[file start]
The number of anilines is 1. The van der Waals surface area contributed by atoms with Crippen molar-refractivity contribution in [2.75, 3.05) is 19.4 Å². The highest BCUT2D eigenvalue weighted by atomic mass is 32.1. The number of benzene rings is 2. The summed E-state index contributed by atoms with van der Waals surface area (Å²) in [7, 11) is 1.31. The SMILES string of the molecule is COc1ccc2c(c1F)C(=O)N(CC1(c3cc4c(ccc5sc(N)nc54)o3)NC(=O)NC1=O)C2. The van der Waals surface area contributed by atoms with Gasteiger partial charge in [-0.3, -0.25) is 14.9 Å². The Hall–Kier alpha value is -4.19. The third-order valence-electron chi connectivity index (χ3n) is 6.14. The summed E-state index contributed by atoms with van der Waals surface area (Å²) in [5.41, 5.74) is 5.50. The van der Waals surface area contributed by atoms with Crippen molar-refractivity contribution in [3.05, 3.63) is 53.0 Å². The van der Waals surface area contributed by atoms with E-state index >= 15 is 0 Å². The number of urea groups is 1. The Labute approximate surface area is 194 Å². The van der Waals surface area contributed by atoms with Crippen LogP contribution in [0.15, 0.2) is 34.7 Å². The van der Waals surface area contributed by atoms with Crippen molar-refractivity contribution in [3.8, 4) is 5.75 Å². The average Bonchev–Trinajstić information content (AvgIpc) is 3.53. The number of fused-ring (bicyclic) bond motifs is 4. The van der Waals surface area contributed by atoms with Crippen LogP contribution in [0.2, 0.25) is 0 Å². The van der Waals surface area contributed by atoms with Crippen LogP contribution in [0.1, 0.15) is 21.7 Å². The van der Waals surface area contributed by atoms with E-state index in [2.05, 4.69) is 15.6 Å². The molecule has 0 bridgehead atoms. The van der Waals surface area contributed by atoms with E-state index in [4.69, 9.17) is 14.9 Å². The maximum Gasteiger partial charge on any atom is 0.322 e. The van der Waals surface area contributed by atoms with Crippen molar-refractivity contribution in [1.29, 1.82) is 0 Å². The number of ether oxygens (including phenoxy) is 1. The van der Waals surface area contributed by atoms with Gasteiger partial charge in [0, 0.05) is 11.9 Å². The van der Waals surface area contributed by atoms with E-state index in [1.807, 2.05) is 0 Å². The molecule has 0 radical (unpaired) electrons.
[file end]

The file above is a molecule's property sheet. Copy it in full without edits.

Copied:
The number of anilines is 1. The van der Waals surface area contributed by atoms with Crippen molar-refractivity contribution in [2.75, 3.05) is 19.4 Å². The highest BCUT2D eigenvalue weighted by atomic mass is 32.1. The number of benzene rings is 2. The summed E-state index contributed by atoms with van der Waals surface area (Å²) in [7, 11) is 1.31. The SMILES string of the molecule is COc1ccc2c(c1F)C(=O)N(CC1(c3cc4c(ccc5sc(N)nc54)o3)NC(=O)NC1=O)C2. The van der Waals surface area contributed by atoms with Gasteiger partial charge in [-0.3, -0.25) is 14.9 Å². The Hall–Kier alpha value is -4.19. The third-order valence-electron chi connectivity index (χ3n) is 6.14. The summed E-state index contributed by atoms with van der Waals surface area (Å²) in [5.41, 5.74) is 5.50. The van der Waals surface area contributed by atoms with Crippen molar-refractivity contribution in [3.05, 3.63) is 53.0 Å². The van der Waals surface area contributed by atoms with E-state index >= 15 is 0 Å². The number of urea groups is 1. The Labute approximate surface area is 194 Å². The van der Waals surface area contributed by atoms with Crippen LogP contribution in [0.15, 0.2) is 34.7 Å². The van der Waals surface area contributed by atoms with Crippen molar-refractivity contribution in [3.8, 4) is 5.75 Å². The average Bonchev–Trinajstić information content (AvgIpc) is 3.53. The number of fused-ring (bicyclic) bond motifs is 4. The van der Waals surface area contributed by atoms with Crippen LogP contribution in [0.2, 0.25) is 0 Å². The van der Waals surface area contributed by atoms with Crippen LogP contribution in [0.1, 0.15) is 21.7 Å². The van der Waals surface area contributed by atoms with E-state index in [2.05, 4.69) is 15.6 Å². The molecule has 0 bridgehead atoms. The van der Waals surface area contributed by atoms with E-state index in [4.69, 9.17) is 14.9 Å². The maximum Gasteiger partial charge on any atom is 0.322 e. The van der Waals surface area contributed by atoms with Crippen molar-refractivity contribution in [1.29, 1.82) is 0 Å². The number of ether oxygens (including phenoxy) is 1. The van der Waals surface area contributed by atoms with Gasteiger partial charge in [0, 0.05) is 11.9 Å². The van der Waals surface area contributed by atoms with E-state index in [1.807, 2.05) is 0 Å². The molecule has 0 radical (unpaired) electrons.